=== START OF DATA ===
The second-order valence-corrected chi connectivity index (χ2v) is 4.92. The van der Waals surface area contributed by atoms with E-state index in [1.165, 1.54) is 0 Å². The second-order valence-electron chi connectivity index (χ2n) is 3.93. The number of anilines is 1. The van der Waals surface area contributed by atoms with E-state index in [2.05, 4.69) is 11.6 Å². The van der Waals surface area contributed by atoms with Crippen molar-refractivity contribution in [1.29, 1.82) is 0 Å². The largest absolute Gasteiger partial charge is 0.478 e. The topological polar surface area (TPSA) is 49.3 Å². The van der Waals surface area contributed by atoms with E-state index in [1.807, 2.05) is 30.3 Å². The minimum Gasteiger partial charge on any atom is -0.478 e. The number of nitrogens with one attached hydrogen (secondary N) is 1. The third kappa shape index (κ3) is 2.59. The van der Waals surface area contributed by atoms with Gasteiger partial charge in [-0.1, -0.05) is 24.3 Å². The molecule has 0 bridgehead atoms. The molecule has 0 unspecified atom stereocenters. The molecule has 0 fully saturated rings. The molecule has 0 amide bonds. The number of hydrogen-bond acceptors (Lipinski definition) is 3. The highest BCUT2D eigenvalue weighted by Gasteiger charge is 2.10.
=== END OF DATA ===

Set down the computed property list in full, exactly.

The second-order valence-corrected chi connectivity index (χ2v) is 4.92. The van der Waals surface area contributed by atoms with E-state index in [1.165, 1.54) is 0 Å². The second-order valence-electron chi connectivity index (χ2n) is 3.93. The number of anilines is 1. The van der Waals surface area contributed by atoms with E-state index in [2.05, 4.69) is 11.6 Å². The van der Waals surface area contributed by atoms with Crippen molar-refractivity contribution in [1.29, 1.82) is 0 Å². The largest absolute Gasteiger partial charge is 0.478 e. The topological polar surface area (TPSA) is 49.3 Å². The van der Waals surface area contributed by atoms with E-state index in [1.807, 2.05) is 30.3 Å². The minimum Gasteiger partial charge on any atom is -0.478 e. The number of nitrogens with one attached hydrogen (secondary N) is 1. The third kappa shape index (κ3) is 2.59. The van der Waals surface area contributed by atoms with Gasteiger partial charge in [-0.1, -0.05) is 24.3 Å². The molecule has 0 bridgehead atoms. The molecule has 0 unspecified atom stereocenters. The molecule has 0 fully saturated rings. The molecule has 0 amide bonds. The number of hydrogen-bond acceptors (Lipinski definition) is 3. The highest BCUT2D eigenvalue weighted by Gasteiger charge is 2.10.